10 Lifestyle Changes to Prevent Pests in Homes

 As a millennial, I moved dozens of times between the ages of 17 and 30. Given that the share of 25- to 34-year-olds who have lived in their current home for less than two years rose from 33.8% in 1960 to 45.3% in 2017... I think this has become the norm for younger generations, but it also points to a problem that is also largely ignored as an issue concerning homeowners and renters alike: Pests. 

Honestly, pests weren't a huge concern for me until recently, obviously always doing what I can to keep things clean and didn't want them, but I had no idea all of the hidden dangers that having pests inside your home can present. Not only can pests carry disease, but they can contaminate your food and the air you breathe. 

When housing, even crummy housing, becomes unaffordable during a period when extermination and repairs can be costly and take longer than usual to be serviced... I just imagine a lot of band-aids are being applied to pest prevention and extermination for the pure sake that things are so damn expensive right now. However, some pests pose an immediate danger to anyone exposed to even just the disrupted excrement dust floating in the air... Literally, now that we own a home and have lived in it for long enough to have seen some shit, let me tell you, I thought that I was clean before, but I am so organized and clean now that there is literally nowhere a pest could find food available even with the very real presence of twin toddlers running and chucking food scraps all over this place. Regardless of your housing situation, here are my ten very easy lifestyle changes to prevent pests from thriving in a home that you ACTUALLY live in.

Obviously, the best tip to keeping a clean house is to just not make anything dirty happen in it, but some of us actually have to live in our homes.

1. Reuse all those glass jars from pickles, salsas, and bulk pickled goods.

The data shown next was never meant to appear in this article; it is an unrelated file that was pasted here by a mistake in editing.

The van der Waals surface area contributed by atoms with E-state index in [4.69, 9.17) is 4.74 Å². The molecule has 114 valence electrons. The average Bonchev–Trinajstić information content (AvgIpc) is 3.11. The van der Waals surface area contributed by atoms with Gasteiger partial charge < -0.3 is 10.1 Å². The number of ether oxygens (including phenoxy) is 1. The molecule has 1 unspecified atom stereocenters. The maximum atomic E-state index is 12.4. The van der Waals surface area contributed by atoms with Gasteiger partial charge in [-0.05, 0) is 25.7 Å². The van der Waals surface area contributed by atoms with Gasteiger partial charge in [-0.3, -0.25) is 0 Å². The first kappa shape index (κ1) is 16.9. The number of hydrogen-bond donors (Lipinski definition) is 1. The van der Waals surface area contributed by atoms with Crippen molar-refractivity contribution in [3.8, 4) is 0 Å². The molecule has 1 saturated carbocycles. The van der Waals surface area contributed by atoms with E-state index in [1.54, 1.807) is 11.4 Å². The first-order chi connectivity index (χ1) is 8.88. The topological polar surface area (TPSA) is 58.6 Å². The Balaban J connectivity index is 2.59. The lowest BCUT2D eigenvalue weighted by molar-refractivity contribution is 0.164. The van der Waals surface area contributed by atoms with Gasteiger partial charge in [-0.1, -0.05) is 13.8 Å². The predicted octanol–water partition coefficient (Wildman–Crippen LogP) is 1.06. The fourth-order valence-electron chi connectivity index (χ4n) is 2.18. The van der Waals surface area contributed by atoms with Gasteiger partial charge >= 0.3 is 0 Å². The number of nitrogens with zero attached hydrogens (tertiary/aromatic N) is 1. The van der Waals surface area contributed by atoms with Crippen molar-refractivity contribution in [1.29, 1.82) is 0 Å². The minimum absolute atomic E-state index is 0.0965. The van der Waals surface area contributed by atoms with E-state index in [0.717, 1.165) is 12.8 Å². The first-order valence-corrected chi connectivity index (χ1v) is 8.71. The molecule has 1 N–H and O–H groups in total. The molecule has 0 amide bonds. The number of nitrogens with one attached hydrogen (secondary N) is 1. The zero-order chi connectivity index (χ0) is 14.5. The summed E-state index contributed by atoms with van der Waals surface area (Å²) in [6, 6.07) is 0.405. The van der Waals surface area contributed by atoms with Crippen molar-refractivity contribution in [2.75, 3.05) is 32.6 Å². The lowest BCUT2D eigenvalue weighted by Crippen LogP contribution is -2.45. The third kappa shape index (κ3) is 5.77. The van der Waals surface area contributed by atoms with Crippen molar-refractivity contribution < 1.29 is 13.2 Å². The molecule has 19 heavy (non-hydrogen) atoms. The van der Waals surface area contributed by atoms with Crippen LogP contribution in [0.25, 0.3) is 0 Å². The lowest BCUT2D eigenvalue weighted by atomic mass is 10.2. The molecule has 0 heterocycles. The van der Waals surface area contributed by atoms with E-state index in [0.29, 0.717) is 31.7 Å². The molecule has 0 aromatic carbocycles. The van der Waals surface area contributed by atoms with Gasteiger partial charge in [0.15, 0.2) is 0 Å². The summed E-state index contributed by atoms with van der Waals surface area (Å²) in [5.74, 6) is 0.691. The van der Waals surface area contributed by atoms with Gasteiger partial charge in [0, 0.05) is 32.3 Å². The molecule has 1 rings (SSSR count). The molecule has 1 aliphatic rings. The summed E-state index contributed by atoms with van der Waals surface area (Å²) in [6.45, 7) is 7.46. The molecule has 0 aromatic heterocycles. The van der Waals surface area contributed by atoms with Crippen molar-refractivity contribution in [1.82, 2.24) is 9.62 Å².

This becomes particularly useful when you have little kids with a bazillion different types of dry-good snacks. I especially love the big bulk jars of pickles because you can fit bigger snack goods like goldfish or cheerios. If you can afford air-tight glass canisters, then by all means invest in the good stuff, but when you have little ones trying a bunch of random things to figure out what they want to eat at any given moment, you're going to go nuts trying to keep everything in perfectly matching jars. If like me, you try to casually match, then I reuse the Joe T. Garcia's salsa jars because my husband is a raving fan and goes through 2.5 jars of their salsa weekly so I can guarantee a constant supply of matching jars. Glass is going to keep rodents and some bugs out, but mill moths can find their way in some wild places so also be sure to keep your lids on tight!

2. Vacuum every day, someone in your house needs to do it. Here is why:

Rodents and bugs can live off of the tiniest crumbs for an insane amount of time so either keep all eating activities central to the dining area and focus your cleaning solely in that room every day or appropriate enough time to sweep wherever your toddlers took their snacks (this includes couch cushions and under the rugs). It really does not take THAT long, I kind of think of it as "me time" because the kids are terrified of the vacuum so mommy gets to do that while they hug each other waiting for it to be over. They don't cry or anything, but they have this idea that if they leave their toys or any food they wanted to eat, then the vacuum sucks it up and the "trash man" takes it away. LOL, wonder where they got that idea? My kids are CLEAN, they understand that when dirty outside playtime is over, it is important to clean off before dragging it through the house. If you don't have small kids, live alone, and never eat at home then you probably don't need to vacuum every day, but on the days you eat at home, vacuum. You would be surprised by what you find!

3. Take out any food or gross trash nightly, at minimum.

The easiest way to maintain this is by reusing those bazillion plastic grocery bags you've been hoarding. Keep that stash in the kitchen if it isn't there already, every morning take a new one out and this is where you can place any food scraps that you don't / can't compost. At the end of the day, it will be a lovely mess of coffee grounds, chicken bones, diapers, etc. all of which are easy enough to tie up in a smaller bag and toss out before bed each night. 

4. Don't eat or bring food of any kind into your bedrooms.